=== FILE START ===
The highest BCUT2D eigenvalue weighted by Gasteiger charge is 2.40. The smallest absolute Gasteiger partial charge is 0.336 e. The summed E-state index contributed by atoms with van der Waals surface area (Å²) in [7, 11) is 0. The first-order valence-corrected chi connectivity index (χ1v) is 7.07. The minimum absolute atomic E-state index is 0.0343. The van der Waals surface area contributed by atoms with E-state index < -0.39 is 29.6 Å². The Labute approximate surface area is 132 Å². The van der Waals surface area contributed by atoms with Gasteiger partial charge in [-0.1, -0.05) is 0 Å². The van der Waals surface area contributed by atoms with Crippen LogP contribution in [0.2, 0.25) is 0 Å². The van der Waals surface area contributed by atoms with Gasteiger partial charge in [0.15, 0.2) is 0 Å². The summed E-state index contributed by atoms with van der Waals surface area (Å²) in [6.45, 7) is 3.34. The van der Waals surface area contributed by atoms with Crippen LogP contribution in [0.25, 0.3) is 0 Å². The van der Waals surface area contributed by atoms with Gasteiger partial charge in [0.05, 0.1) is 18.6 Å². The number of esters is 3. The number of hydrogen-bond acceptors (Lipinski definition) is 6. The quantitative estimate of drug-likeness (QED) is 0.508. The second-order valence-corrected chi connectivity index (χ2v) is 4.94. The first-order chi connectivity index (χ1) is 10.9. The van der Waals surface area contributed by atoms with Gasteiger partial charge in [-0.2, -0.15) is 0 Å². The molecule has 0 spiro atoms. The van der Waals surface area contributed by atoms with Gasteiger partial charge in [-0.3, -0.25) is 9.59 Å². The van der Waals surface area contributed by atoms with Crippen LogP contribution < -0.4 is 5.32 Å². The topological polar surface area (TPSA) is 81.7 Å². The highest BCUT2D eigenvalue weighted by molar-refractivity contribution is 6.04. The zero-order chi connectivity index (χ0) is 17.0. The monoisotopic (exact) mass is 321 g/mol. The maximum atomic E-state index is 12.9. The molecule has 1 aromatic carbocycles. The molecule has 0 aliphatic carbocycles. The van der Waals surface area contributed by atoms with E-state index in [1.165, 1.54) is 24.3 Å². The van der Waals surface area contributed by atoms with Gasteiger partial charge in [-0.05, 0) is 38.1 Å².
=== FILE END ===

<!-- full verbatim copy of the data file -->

The highest BCUT2D eigenvalue weighted by Gasteiger charge is 2.40. The smallest absolute Gasteiger partial charge is 0.336 e. The summed E-state index contributed by atoms with van der Waals surface area (Å²) in [7, 11) is 0. The first-order valence-corrected chi connectivity index (χ1v) is 7.07. The minimum absolute atomic E-state index is 0.0343. The van der Waals surface area contributed by atoms with E-state index < -0.39 is 29.6 Å². The Labute approximate surface area is 132 Å². The van der Waals surface area contributed by atoms with Gasteiger partial charge in [-0.1, -0.05) is 0 Å². The van der Waals surface area contributed by atoms with Crippen LogP contribution in [0.2, 0.25) is 0 Å². The van der Waals surface area contributed by atoms with Gasteiger partial charge in [0.15, 0.2) is 0 Å². The summed E-state index contributed by atoms with van der Waals surface area (Å²) in [6.45, 7) is 3.34. The van der Waals surface area contributed by atoms with Crippen LogP contribution in [0.25, 0.3) is 0 Å². The van der Waals surface area contributed by atoms with Gasteiger partial charge in [0.05, 0.1) is 18.6 Å². The number of esters is 3. The number of hydrogen-bond acceptors (Lipinski definition) is 6. The quantitative estimate of drug-likeness (QED) is 0.508. The second-order valence-corrected chi connectivity index (χ2v) is 4.94. The first-order chi connectivity index (χ1) is 10.9. The van der Waals surface area contributed by atoms with Gasteiger partial charge in [-0.2, -0.15) is 0 Å². The molecule has 0 spiro atoms. The van der Waals surface area contributed by atoms with Gasteiger partial charge in [-0.3, -0.25) is 9.59 Å². The van der Waals surface area contributed by atoms with Crippen LogP contribution < -0.4 is 5.32 Å². The topological polar surface area (TPSA) is 81.7 Å². The highest BCUT2D eigenvalue weighted by molar-refractivity contribution is 6.04. The zero-order chi connectivity index (χ0) is 17.0. The monoisotopic (exact) mass is 321 g/mol. The maximum atomic E-state index is 12.9. The molecule has 1 aromatic carbocycles. The molecule has 0 aliphatic carbocycles. The van der Waals surface area contributed by atoms with E-state index in [1.165, 1.54) is 24.3 Å². The van der Waals surface area contributed by atoms with Gasteiger partial charge in [-0.05, 0) is 38.1 Å².